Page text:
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Macmillan’s Adrenaline Rush: A challenge event delivering returns

Adrenaline Rush - trapeze 1.jpg

Macmillan Cancer Support’s Adrenaline Rush event is now in its second year and going strong. Joe McDermott shares the secrets to the event’s success

 

Planning a challenge event on the scale of Adrenaline Rush is obviously a huge undertaking. What are some of the key issues around organising mass participation events?

 

There is a great deal of competition in the market these days due to the sheer number of events now taking place, so one of the biggest challenges can be actually getting people to take part in your event.

This is also true from a fundraising perspective, as the more mass participation events there are, the more fundraising asks from friends and family people are likely to get.

 

How does Adrenaline Rush address these challenges?

 

In marketing the event, we’ve highlighted the fact that Adrenaline Rush is challenging, but also a great deal of fun, as well as an opportunity to do something amazing for people affected by cancer. We’ve also emphasised that while the challenge isn’t going to be easy for anyone, the majority of people are going to be able to take part and enjoy it.

To combat fundraising fatigue, we designed the series in a way that Macmillan raises money by taking a percentage of registration fees - 35% of all entrance fees from this year will go directly to Macmillan to help ensure that no one faces cancer alone.

 

What were the results and insights from last year's Adrenaline Rush, and how will these impact on the 2016 event?

 

The insight we captured last year has reinforced the fact that Adrenaline Rush has a broad appeal, which is partly due to its accessibility to everyone. We were delighted with the number of people that took part in the 2015 event, and received some brilliant feedback.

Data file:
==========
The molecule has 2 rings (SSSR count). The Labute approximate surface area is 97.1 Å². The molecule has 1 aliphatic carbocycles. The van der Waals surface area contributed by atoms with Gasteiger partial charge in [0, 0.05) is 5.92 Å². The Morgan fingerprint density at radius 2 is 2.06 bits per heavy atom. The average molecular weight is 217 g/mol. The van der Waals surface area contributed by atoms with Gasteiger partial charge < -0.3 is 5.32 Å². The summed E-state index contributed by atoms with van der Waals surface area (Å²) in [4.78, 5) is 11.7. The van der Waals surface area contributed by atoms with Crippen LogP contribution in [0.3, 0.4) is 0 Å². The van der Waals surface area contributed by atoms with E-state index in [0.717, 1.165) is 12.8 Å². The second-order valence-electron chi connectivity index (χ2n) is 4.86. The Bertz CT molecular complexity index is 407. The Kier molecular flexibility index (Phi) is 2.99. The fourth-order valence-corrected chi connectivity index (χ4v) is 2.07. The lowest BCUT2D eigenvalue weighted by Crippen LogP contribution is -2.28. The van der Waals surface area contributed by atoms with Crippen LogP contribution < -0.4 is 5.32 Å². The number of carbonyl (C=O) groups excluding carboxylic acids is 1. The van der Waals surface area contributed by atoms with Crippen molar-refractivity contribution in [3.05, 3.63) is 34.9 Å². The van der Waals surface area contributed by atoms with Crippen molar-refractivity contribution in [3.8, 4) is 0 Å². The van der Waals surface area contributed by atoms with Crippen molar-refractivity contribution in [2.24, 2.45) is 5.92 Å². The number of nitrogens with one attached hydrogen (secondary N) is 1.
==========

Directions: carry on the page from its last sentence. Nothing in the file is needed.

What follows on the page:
We were, however, slightly below our registration target, but this was mainly down to the performance of the two winter ‘Ultra’ events - the last two events of the series, which took place in October and included a half marathon distance.

This year, we’re sticking to 5km and 10km options, which worked well for the initial four summer events and are a better fit with the fun and accessible feel of the series.

 

Have your targets changed this year?

 

We see the potential to grow the events, so the registration targets for this year have gone up to reflect this. We also want to attract more groups and teams to take part, so we’re offering clearer team discounts, and working closely with the regional fundraising teams to get more of Macmillan’s corporate partners involved.

 

What key fundraising lessons have you taken forward from last year's event?

 

We had always expected participants to be event driven rather than cause driven, hence why some of the registration fee came straight to Macmillan rather than us relying on individuals fundraising. We were proved right, so for Adrenaline Rush 2016 we’ve increased the percentage of registration fees that go directly to Macmillan from 25% to 35%, as well as still encouraging people to fundraise on an individual basis.

 

What tips would you give to other charities considering holding a challenge event?

 

Know the audience you want to attract and what to expect from them. Research the market thoroughly, and keep an eye on any current trends, making an educated guess as to how they are likely to develop. Also, it’s worth working with an experienced events organiser (we partnered with Inmotion Sports), as this will give you confidence that your event is of a high standard.

 

Joe McDermott is challenge events programme manager at Macmillan Cancer Support

 

Macmillan Cancer Support’s urban obstacle race series Adrenaline Rush is back for a second year this summer, now with energy-packed events set to take place in 8 city locations across the UK. 35% of entrance fees go directly to Macmillan to help ensure that no one faces cancer alone.

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